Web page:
Personalized Interaction Management Comes to Politics


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Remember when we were all enamored by the mere use of social media by President Obama’s campaign team?  Though cutting edge at its time, it appears amateur when we take a look at the media juggernaut that is Meg2010. 

Meg Whitman, the Republican challenger to Jerry Brown is projected to spend more on her campaign than any other non-presidential campaign in history.  Recent estimates have Whitman spending over $165 million, including $125 million of her own money.  No doubt, she had a notable business career at eBay, but she was relatively unknown on the political scene—certainly when compared to Jerry Brown’s lifetime career in California politics.  That said, what’s caught my attention is the expert commentary unrelated to what she is spending, but focused on what she is saying, to whom she’s saying it and how she is getting her message out.

Ms. Whitman’s campaign is utilizing the tactics and techniques that business marketers have used for decades – customer segmentation.  More specifically and more compelling is that her strategy includes the use of technology to layer “personalization” on top of “channel optimization”.  Recently, Time Magazine covered her strategy citing a clear link between her marketing tactics and her quick jump in popularity.  Time called out the use of “micro targeting software that helps tailor mailings and phone calls to voters on the basis of not just traditional factors like party registration but also polling and purchasable consumer data like magazine subscriptions and car ownership.”  The article went on to mention, “If you’re a voter in California, it’s possible you have received 16 or 17 mailings but this time, all of them highly specific to you, with your name on them, talking about issues they know you care about – not just a generic ‘Vote for Meg Whitman’.”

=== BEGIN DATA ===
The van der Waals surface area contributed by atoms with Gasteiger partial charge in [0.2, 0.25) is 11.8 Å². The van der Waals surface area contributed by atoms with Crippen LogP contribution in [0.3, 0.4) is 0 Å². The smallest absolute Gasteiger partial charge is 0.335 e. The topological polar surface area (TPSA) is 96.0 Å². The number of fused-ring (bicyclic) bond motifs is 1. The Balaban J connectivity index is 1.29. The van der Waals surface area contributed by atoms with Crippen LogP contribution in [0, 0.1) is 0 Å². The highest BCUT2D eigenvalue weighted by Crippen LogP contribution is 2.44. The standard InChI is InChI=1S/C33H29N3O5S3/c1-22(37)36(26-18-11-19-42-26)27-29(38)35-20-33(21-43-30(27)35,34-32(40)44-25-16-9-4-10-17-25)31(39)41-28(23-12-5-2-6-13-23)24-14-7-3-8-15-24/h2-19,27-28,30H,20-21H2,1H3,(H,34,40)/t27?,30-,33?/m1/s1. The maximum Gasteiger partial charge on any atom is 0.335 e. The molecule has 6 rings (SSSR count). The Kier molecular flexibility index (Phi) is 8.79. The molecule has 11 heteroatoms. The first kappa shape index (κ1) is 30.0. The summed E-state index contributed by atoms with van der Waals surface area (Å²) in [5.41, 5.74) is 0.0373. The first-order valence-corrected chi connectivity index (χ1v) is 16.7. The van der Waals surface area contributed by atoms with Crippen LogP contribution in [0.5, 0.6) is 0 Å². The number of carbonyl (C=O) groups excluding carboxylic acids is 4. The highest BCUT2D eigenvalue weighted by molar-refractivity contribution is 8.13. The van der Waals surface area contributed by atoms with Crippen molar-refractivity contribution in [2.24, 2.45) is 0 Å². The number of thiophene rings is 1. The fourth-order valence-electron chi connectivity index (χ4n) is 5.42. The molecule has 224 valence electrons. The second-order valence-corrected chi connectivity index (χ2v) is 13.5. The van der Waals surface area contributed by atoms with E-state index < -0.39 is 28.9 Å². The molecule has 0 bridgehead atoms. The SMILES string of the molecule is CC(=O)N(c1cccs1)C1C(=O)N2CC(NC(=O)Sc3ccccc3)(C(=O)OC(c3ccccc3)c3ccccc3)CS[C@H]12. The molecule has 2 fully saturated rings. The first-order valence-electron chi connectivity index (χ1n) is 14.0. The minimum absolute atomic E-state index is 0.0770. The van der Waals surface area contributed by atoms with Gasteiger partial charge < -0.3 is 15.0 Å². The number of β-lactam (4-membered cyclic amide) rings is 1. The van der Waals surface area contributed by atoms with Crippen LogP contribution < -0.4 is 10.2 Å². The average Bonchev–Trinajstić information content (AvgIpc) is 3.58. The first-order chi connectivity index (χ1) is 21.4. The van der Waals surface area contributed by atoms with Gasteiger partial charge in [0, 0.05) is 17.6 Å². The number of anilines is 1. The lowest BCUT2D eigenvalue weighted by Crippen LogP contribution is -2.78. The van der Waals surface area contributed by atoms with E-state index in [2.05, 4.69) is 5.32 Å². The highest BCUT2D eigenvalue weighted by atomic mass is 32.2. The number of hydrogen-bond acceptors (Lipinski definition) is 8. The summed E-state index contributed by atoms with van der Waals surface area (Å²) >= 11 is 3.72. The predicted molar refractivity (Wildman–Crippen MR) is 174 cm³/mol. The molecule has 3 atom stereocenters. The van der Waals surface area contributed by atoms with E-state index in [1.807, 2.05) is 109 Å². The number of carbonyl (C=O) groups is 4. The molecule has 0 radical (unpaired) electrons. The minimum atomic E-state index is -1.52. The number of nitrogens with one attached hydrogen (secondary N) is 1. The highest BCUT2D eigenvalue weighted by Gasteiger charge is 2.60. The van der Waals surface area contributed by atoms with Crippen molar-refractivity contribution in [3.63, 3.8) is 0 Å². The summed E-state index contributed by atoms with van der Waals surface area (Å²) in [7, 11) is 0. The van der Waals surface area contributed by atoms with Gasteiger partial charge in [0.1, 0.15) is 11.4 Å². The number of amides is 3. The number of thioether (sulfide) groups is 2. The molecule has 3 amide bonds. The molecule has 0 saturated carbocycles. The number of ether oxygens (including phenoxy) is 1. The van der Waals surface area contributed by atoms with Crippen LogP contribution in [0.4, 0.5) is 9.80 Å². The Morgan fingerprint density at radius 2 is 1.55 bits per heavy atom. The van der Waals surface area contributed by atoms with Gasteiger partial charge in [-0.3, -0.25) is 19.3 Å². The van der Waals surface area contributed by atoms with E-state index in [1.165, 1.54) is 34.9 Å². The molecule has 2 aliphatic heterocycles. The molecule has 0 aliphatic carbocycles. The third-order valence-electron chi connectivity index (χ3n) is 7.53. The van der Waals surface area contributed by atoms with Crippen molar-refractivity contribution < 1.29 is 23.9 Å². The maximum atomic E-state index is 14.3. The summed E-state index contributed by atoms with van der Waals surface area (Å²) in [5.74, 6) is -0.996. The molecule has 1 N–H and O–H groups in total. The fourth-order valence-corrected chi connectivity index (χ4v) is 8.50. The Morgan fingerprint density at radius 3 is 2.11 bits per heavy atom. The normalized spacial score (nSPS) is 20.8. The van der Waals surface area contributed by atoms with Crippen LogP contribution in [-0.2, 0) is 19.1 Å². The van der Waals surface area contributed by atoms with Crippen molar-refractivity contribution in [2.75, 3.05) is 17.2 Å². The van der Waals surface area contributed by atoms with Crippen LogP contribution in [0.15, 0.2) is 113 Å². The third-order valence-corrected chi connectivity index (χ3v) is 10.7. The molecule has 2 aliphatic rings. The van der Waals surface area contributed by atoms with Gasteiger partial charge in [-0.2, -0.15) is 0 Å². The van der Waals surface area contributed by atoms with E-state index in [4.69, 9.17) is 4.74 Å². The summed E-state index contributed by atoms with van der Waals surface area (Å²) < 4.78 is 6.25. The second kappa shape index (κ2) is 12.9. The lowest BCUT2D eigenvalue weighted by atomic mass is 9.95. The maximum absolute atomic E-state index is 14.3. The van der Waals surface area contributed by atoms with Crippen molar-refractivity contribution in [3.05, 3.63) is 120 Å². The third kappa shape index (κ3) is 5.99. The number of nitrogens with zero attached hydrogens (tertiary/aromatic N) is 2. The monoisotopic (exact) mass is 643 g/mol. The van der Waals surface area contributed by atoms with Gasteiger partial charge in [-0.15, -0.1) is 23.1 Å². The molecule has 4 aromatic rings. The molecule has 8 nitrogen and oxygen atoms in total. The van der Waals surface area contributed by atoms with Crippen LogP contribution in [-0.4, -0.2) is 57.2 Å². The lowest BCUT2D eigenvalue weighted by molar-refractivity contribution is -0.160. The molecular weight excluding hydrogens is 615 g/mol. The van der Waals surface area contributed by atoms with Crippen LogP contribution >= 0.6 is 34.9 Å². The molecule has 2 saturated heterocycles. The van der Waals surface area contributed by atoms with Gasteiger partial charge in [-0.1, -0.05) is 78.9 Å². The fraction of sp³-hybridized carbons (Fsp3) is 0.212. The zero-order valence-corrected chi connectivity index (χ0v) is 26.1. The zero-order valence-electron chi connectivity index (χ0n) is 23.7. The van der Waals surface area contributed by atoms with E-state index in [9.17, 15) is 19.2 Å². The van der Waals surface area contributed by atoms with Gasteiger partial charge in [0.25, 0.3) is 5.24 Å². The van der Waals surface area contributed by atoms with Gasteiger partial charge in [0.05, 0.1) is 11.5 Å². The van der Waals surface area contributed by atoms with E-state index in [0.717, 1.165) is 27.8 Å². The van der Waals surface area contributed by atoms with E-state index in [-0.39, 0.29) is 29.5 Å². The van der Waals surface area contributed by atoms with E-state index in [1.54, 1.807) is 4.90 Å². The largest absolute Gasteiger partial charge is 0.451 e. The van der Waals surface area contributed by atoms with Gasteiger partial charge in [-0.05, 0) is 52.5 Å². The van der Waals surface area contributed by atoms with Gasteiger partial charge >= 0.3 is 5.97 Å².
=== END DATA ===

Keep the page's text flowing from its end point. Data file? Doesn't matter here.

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Taking a look at her site, you see very clear segmentation with focused campaigns designed to capture the vote of young California students and professionals through her ‘Gen-M for Meg 2010’ message.  She also targets Latinos, women, agriculture, educators and more – all through her targeted “insert interest group name here” for Meg 2010 campaigns.  Browsing her site, I counted no less than 25 specific strategies – all with unique and personalized messages.  On top of web and mobile channel segmentation, her direct mailing campaigns are tailored to the specific demographics and psychographics of each household – unprecedented in political advertising.  She understands that one message doesn’t fit all and she’s relying on technology to make sure everyone hears and experiences what she thinks is the right message via the right format.

Her strategy doesn’t stop at segmentation and personalization.  She exploits channel preference with what seems like every aspect of social media – Facebook, Twitter, Linkedin, YouTube, Ning, Flickr and yes, you guessed it – there’s an App for that too.  She uses text messaging to run contests and along the way keep her supporters and followers up to speed on all aspects of her campaigning.

We won’t know until late this evening if Whitman will get the return on investment she’s looking for.  As of this writing Jerry Brown is ahead in the polls by a margin of 5 percent.  But the real point is this: six months ago Brown was clearly leading the way and Ms. Whitman was relatively unknown.  Love it or hate it, what we can’t argue is that this strategy has set a new standard for politicians and business alike.
It seems to me that if more of the consumer business community took note of Whitman’s execution, on all levels of segmentation, personalization and optimization, that we might have happier customers and, who knows—more profit.

Republished with author's permission from original post.


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